The game is officially up on the Treasurer’s key claim that his bank tax won’t be passed on to Australian consumers.
The Treasury regulatory impact statement that accompanied the bank levy legislation on the Government’s bank tax actually envisages the tax being passed on to consumers and others:
“It can be passed through to those the banks lend to (in respect of residential mortgages, business lending and personal credit), deal with or provide services to, or their non-equity funding sources (wholesale capital markets, depositors) or be borne by the banks themselves (through reduced profits, or via increased efficiency or other cost-cutting measures).” (page 35)
This comes on top of revelations of a $2 billion black hole on the bank tax and Senate Estimates being told about criminal investigations surrounding leaking of official information that bank shares lose billions of dollars of value.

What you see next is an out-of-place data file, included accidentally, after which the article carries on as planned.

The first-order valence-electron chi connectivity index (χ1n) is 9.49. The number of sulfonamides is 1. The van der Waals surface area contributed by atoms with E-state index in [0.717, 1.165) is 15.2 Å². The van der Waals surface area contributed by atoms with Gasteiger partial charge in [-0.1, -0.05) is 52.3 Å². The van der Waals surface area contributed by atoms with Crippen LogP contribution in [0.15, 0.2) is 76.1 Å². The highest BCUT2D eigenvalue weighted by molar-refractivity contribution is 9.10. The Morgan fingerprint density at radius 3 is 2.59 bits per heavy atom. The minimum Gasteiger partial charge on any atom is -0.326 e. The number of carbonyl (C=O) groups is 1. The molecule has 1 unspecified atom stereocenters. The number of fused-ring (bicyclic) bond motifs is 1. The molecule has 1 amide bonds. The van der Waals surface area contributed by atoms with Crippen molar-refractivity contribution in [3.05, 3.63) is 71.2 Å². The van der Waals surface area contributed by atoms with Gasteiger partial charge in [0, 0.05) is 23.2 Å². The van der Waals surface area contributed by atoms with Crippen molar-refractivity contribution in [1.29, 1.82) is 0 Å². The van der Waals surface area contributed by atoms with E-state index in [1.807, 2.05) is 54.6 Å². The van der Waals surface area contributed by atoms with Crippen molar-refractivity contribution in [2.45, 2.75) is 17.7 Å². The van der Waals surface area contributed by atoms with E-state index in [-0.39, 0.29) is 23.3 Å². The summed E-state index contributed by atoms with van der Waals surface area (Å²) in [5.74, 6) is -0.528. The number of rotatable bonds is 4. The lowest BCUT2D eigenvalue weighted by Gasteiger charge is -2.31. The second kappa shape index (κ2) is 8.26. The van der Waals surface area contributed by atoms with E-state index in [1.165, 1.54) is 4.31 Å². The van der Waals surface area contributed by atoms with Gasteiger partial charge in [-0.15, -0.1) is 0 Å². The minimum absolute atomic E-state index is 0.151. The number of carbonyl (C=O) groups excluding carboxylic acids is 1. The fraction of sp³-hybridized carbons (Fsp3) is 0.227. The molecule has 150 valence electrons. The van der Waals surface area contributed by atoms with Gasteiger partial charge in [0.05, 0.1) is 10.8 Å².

The Finance Minister was today running a protection racket for the Treasurer, refusing to release the Treasury economic modelling the legislative documents say has been done and stopped Treasury officials answering questions about the assumptions in the modelling.
A central claim from the Treasurer from Budget night onwards is that the banks won’t pass on the cost of the bank tax to bank customers.
At the same time the Treasurer has argued that this measure “levels the playing field” and will somehow boost competition.
The only way the second argument works is if the first argument crumbles – that the bank tax cost needs to be passed on in order to be a pricing single to consumers.
Labor’s in-principle support for the Government’s bank tax is not a blank cheque for the Treasurer’s incompetence and we will continue to explore these issues through a Senate inquiry into the legislation.